Monday, 14 January 2008

Co-writing

My friend and I decided to co-write a script and made an arrangement to meet every Saturday to write it. Now this might be the traditional face-to-face way of penning scenes and working out narrative etc. However, I was watching the making of "Rumble Fish" on DVD and was impressed that in 1983 Coppola had used the electronic blackboard to record storyboard frames. The advantage being is that they would have the entire film laid out in front of them, in consecutive order, able to be watched through electronically to not only get an over-all look of the film but also speeding up that aspect of pre-production.

Sure, we realise that new technologies such as digital distribution and wireless film festivals, not to mention non-linear editing and such is part and parcel of how we consider production from beginning to end, but what about the writing process? Already Online casting is making sourcing actors a tenfold easier and teasers for movies can now be directly sent to Producers from mobile phones to watch on the train home from work - so it makes a lot of sense to utilize new technologies right across the board all the way to the script writing process.

My co-writer and I will still meet every Saturday but meanwhile during the week I established a shared Google Doc's account where we can both work on the same script Online. Not only that but if one due to insomnia has some brilliant ideas at 4am in the morning, the other can read them at 8am in the morning by the simple uploading of Word Documents in the way of notes. It is also possible to back track on scripts, so if you have gone down the wrong track, no worries, just find the version that was created a couple of months before hand and review or start again from that point.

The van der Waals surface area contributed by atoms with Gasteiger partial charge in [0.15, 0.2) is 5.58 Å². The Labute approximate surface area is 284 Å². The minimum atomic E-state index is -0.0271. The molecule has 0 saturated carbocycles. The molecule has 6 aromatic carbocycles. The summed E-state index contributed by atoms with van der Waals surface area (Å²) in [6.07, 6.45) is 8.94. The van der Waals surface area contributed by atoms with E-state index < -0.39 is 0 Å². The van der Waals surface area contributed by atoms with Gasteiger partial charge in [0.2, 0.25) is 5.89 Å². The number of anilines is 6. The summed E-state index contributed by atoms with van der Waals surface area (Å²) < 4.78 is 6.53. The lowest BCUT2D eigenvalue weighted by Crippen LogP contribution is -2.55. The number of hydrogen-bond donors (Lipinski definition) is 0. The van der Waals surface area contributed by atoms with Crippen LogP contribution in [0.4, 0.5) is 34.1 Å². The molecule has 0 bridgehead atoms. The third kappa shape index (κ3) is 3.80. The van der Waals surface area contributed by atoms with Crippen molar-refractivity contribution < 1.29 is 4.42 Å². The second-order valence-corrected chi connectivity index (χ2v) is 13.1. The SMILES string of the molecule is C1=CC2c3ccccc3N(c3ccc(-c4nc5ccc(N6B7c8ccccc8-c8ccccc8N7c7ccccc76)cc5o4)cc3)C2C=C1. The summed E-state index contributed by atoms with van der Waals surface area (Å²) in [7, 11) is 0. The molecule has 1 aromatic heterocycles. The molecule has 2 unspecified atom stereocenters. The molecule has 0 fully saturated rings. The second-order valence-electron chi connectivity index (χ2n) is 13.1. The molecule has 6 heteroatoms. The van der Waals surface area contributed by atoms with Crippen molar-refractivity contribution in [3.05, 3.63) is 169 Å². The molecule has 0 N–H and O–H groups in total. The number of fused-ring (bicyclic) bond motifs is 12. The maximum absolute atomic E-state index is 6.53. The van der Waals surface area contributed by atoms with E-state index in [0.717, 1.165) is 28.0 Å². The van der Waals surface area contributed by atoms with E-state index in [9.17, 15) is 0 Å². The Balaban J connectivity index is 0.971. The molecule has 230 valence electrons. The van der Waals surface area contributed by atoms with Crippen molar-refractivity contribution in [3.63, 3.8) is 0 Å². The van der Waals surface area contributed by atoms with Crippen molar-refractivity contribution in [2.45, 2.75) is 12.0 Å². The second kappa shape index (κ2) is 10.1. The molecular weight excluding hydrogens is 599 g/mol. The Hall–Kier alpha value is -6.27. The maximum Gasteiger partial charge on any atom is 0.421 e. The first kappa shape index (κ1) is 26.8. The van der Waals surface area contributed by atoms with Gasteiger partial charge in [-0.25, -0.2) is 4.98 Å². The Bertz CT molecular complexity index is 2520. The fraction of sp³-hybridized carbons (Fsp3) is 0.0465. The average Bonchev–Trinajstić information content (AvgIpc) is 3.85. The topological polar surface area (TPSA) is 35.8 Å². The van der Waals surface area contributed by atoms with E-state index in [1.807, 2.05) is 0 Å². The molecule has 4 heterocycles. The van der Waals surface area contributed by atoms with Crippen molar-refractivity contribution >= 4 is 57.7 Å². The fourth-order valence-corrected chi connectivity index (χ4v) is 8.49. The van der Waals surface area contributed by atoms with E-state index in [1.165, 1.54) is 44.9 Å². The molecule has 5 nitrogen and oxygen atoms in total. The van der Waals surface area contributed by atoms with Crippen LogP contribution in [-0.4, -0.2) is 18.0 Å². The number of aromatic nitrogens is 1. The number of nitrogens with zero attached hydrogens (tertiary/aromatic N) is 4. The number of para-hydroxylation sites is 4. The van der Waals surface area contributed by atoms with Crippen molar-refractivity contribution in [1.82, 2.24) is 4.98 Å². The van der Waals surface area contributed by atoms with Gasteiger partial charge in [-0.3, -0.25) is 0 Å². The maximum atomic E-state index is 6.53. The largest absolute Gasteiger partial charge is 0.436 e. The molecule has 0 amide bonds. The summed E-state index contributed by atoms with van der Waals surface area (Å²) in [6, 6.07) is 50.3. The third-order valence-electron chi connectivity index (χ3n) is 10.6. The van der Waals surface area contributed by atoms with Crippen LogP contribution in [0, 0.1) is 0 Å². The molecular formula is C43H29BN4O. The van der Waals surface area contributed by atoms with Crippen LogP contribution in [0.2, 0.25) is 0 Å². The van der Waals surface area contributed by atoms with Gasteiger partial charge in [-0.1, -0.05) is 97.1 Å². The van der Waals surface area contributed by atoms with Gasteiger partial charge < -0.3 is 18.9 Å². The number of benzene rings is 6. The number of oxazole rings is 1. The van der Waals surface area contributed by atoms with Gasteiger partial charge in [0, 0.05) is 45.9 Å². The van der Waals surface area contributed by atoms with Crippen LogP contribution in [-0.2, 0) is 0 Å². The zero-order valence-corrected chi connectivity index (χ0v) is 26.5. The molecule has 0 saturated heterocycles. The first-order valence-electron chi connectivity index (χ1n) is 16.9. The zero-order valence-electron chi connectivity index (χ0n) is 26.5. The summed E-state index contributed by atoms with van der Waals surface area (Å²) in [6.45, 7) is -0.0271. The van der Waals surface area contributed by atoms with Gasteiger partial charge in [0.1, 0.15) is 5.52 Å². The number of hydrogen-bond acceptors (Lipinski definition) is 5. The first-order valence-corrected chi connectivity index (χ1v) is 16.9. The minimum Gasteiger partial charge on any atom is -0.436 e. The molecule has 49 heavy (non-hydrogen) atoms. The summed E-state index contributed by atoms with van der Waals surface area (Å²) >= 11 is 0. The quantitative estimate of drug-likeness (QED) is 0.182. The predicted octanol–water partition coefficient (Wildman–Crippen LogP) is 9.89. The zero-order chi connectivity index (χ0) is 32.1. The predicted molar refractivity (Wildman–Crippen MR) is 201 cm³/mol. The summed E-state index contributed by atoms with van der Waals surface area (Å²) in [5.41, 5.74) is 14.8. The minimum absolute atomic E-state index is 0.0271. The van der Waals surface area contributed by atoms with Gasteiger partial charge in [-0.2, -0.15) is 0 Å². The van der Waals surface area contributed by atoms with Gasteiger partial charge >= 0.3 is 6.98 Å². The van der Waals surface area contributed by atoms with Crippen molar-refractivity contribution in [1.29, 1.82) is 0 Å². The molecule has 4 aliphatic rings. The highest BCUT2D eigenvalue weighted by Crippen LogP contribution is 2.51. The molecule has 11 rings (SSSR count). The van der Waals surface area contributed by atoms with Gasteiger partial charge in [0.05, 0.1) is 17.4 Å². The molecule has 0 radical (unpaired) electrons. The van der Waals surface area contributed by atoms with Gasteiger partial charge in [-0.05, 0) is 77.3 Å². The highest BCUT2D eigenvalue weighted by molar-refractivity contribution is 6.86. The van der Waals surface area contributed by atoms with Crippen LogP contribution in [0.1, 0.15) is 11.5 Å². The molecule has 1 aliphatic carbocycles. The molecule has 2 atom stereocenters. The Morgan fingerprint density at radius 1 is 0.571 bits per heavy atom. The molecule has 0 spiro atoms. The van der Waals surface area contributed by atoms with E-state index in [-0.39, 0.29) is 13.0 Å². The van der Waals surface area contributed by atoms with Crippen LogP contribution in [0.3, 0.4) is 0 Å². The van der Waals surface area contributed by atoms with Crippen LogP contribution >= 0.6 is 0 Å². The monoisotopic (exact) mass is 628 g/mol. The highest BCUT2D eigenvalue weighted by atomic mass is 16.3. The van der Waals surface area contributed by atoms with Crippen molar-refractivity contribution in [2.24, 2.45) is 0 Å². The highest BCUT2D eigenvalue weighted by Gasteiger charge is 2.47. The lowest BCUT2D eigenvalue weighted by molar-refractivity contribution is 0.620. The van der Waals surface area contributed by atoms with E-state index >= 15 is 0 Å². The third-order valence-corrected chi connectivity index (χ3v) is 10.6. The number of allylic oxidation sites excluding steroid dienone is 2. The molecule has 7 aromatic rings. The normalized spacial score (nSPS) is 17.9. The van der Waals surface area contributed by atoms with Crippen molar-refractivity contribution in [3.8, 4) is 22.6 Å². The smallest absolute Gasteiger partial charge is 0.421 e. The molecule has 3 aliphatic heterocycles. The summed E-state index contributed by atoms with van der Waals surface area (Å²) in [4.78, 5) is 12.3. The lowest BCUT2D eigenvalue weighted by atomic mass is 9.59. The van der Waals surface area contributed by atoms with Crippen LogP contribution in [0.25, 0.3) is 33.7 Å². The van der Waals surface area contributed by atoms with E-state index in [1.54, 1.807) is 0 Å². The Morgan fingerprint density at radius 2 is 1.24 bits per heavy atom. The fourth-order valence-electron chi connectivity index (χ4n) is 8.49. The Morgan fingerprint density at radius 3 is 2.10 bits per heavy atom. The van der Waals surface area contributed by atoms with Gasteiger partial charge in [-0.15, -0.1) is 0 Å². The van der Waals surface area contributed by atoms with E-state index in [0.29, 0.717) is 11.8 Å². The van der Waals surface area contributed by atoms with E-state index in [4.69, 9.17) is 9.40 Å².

The other advantage is that if for whatever reason one person can't meet on that Saturday then they can work individually on the script when they have the free time making sure that no weekend is wasted.

We are also going to use Skype so that when we craving or requiring conversation to do with scenes and characters we can talk "face-to-face" Online, this also means that we an have script writing sessions where we can talk to each other as we both write.

All this cuts down those slack periods where meetings fall by the wayside or people get too busy to find the time to travel and hang out for a few hours.

If you have some tips on how you co-write I would be pleased to hear them, as the process can be particularly grueling and anyways we can swerve around that, the better for production.

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